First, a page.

We started with a file with about 6600 lines of ugly Perl code and finished with a Raku version, manage-web-site.raku. with less than 800 lines and a much cleaner look. We’re not finished with the port yet: we still have to test each option for proper functioning (and I’m sure there be dragons 🐉!). Ideally, we’ll also add tests in the process. But we don’t have all the necessary content for that, so we’ll stop at this point (but, follow me on my next steps in Part 2 of this post on Day 9).


You have seen one way to ease porting Perl code to Raku, and I hope it may help those who are considering moving to Raku see that it can be accomplished iteratively in smaller steps instead of taking great chunks of time. Part 2 of this post on Day 9 will try to take the next baby step and convert a Perl module to Raku and have it be used by both Perl and Raku callers.

I ❤️ ❤️ Raku! 😊

🎅 Merry Christmas 🎅 and 🥂 Happy New Year 🎉 to all and, in the immortal words of Charles Dickens’s Tiny Tim, may ✝ “God bless Us, Every One!” ✝ [Ref. 2]



  1. I actually started the file rename while accidentally in the stage-1 branch, sorry.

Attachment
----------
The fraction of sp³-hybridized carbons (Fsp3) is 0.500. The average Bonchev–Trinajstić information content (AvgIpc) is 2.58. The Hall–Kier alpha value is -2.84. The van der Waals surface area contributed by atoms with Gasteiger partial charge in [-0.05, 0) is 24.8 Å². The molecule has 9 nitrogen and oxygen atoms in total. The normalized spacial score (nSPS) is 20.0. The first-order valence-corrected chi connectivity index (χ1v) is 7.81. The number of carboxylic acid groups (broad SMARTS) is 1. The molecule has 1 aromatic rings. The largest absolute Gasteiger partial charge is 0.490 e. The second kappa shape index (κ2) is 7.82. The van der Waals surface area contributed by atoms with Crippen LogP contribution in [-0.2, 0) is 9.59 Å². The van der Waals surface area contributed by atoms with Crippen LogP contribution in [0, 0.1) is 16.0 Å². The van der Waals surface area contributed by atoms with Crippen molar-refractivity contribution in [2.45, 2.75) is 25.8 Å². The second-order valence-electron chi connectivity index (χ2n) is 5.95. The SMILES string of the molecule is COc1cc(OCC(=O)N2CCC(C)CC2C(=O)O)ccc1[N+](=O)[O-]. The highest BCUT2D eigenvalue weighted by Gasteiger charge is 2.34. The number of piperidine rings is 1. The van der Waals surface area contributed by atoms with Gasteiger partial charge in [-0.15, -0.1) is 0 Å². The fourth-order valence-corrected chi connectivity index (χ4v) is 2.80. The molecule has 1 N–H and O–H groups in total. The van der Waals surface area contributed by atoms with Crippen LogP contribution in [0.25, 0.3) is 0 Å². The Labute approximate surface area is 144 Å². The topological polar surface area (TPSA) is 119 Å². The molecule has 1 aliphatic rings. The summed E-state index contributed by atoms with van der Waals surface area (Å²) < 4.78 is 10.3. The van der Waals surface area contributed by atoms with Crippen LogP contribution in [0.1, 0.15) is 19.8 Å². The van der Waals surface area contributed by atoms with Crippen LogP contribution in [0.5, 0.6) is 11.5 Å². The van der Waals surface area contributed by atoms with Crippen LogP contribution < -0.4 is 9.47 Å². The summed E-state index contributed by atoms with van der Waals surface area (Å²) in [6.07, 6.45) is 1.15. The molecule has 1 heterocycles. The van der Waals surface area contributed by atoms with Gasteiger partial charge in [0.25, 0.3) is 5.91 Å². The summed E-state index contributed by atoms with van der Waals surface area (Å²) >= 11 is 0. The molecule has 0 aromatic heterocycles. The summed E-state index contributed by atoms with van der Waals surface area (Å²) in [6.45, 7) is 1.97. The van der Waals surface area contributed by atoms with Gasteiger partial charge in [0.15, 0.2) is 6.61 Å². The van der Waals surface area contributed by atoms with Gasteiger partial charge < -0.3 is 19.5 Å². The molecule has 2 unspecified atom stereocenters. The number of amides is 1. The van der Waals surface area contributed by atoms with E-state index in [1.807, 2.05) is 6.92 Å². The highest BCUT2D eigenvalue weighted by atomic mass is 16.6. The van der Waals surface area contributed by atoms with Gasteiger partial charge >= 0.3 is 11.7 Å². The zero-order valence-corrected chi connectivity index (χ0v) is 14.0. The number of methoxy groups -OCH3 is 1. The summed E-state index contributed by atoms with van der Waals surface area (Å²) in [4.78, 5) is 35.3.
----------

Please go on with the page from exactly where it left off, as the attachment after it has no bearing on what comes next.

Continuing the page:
2. The file extension of ‘.raku’ is the community-accepted convention for Raku executable programs. However, for the foreseeable future, its use (on *nix systems) depends on having the perl6 Rakudo compiler installed and one of two other conditions: (1) the user’s program file marked as executable with chmod x and having the proper shebang line as the first line of the file or (2) executing the program as perl6 myprog.raku. Sometime hopefully soon, when the Rakudo compiler’s executable is available as raku and it is installed on your system, replace perl6 in the instruction above with raku. (Windows and Mac users will have to get their instructions from other sources.)


  1. Movie (1964): Dr. Strangelove or: How I Learned to Stop Worrying and Love the Bomb (see
  2. A Christmas Carol, a short story by Charles Dickens (1812-1870), a well-known and popular Victorian author whose many works include The Pickwick Papers, Oliver Twist, David Copperfield, Bleak House, Great Expectations, and A Tale of Two Cities.

Raku modules used (install with zef)

  • Inline::Perl5

Perl modules used from CPAN (install with cpanm)

  • Perl6::Export::Attrs